Celebrating Black History Month

February 1st, 2013

Today officially begins the annual celebration of Black History Month, when we as a nation set aside the month of February to celebrate contributions made by African Americans and to examine the legacy left by these civil rights leaders—for today and tomorrow. In the coming weeks, we’ll be using the opportunity to highlight some great teaching resources and primary sources you can use in your classroom to teach about Black History Month. But first, some history.

In September of 1915, historian Carter G. Woodson and Jesse E. Moorland, a prominent minister, met in Chicago, Illinois, to found the Association for the Study of Negro Life and History to—according to its mission statement—”promote, research, preserve, interpret, and disseminate information about Black life, history and culture.” In 1926, the group chose the second week of February, which coincided with the birthdays of Abraham Lincoln and Frederick Douglass, to sponsor a national Negro History Week. Schools and clubs across the country hosted events, speeches, and performances that week in celebration of African American history and to bring attention to the injustices that African Americans still faced. 

The event became an annual one, growing in popularity, and by the late 1960s many mayors and towns across the country were celebrating it as an official holiday. In 1970, leaders of the Black United Students at Kent State University first celebrated Black History Month, and this expansion of the holiday was officially recognized six years later when President Gerald Ford noted that “in celebrating Black History Month, we can take satisfaction from [the] recent progress in the realization of the ideals envisioned by our Founding Fathers. But, even more than this, we can seize the opportunity to honor the too-often neglected accomplishments of black Americans in every area of endeavor throughout our history.”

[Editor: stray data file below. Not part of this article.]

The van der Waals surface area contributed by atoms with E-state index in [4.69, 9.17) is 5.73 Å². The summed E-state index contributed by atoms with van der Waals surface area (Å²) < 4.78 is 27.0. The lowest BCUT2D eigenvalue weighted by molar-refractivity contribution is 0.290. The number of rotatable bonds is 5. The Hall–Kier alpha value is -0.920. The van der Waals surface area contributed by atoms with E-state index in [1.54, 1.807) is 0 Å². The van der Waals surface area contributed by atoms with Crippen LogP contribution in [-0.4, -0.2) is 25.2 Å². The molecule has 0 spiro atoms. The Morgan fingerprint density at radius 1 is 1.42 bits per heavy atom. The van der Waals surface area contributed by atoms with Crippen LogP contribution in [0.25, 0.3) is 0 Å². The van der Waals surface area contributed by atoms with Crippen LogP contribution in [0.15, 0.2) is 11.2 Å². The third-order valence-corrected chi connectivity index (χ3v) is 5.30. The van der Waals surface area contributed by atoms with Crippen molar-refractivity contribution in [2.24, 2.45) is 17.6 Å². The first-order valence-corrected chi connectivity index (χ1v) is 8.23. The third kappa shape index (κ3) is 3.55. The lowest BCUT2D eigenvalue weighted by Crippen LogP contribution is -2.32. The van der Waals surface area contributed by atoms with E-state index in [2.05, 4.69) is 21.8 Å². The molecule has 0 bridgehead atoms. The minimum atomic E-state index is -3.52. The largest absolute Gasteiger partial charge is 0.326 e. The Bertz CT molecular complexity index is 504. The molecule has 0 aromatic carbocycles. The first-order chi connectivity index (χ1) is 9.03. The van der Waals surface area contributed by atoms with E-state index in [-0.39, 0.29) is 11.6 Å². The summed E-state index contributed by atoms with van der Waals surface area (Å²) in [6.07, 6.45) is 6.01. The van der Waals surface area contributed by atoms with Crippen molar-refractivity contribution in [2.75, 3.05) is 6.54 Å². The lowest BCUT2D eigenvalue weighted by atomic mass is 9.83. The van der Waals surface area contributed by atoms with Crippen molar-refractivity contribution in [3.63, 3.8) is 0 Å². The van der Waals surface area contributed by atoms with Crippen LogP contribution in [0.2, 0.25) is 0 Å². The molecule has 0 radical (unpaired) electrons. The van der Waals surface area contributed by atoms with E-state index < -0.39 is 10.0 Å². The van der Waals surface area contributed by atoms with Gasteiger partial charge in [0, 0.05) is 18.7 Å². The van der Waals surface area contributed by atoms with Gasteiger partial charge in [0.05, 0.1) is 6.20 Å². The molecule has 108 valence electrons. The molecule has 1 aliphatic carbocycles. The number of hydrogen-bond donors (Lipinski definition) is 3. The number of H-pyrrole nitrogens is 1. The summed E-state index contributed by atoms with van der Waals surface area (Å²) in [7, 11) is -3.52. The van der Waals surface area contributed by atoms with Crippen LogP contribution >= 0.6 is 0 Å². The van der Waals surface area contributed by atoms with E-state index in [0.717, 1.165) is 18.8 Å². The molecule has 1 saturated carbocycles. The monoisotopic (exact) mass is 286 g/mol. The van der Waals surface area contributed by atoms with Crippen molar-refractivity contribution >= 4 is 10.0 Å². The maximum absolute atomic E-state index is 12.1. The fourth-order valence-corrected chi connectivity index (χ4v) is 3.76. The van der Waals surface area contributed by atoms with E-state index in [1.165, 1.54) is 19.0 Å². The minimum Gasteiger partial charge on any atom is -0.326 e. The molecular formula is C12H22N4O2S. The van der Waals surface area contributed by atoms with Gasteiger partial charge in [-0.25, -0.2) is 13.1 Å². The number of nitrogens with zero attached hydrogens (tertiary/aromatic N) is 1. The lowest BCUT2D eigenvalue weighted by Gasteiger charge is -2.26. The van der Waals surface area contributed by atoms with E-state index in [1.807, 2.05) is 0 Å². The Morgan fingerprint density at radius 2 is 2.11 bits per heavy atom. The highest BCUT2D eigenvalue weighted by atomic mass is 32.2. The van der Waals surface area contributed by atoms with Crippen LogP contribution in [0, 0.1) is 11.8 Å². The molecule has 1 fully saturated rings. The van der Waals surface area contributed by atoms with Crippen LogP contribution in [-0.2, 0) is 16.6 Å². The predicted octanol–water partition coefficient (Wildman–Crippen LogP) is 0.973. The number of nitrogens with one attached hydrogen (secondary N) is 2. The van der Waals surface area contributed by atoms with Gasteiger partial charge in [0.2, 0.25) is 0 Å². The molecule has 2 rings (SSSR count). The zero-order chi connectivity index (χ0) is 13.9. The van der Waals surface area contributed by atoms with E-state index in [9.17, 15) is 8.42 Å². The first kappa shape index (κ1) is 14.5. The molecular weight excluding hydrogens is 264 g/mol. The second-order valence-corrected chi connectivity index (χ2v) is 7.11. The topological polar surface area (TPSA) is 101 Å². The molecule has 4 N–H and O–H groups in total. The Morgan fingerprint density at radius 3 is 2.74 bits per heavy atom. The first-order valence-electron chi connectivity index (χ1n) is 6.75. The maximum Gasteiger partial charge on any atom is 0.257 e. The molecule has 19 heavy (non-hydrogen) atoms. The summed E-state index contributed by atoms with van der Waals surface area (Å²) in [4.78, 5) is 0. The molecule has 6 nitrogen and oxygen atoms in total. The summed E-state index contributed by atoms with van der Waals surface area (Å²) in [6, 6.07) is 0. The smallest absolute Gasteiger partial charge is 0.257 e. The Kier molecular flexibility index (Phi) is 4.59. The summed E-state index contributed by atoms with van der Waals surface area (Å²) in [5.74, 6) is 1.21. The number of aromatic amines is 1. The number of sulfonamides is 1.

Since 1976, every American president has recognized February as Black History Month. 

Learn more about Black history with our free ebook, The Meaning of Martin Luther King Jr. Day.

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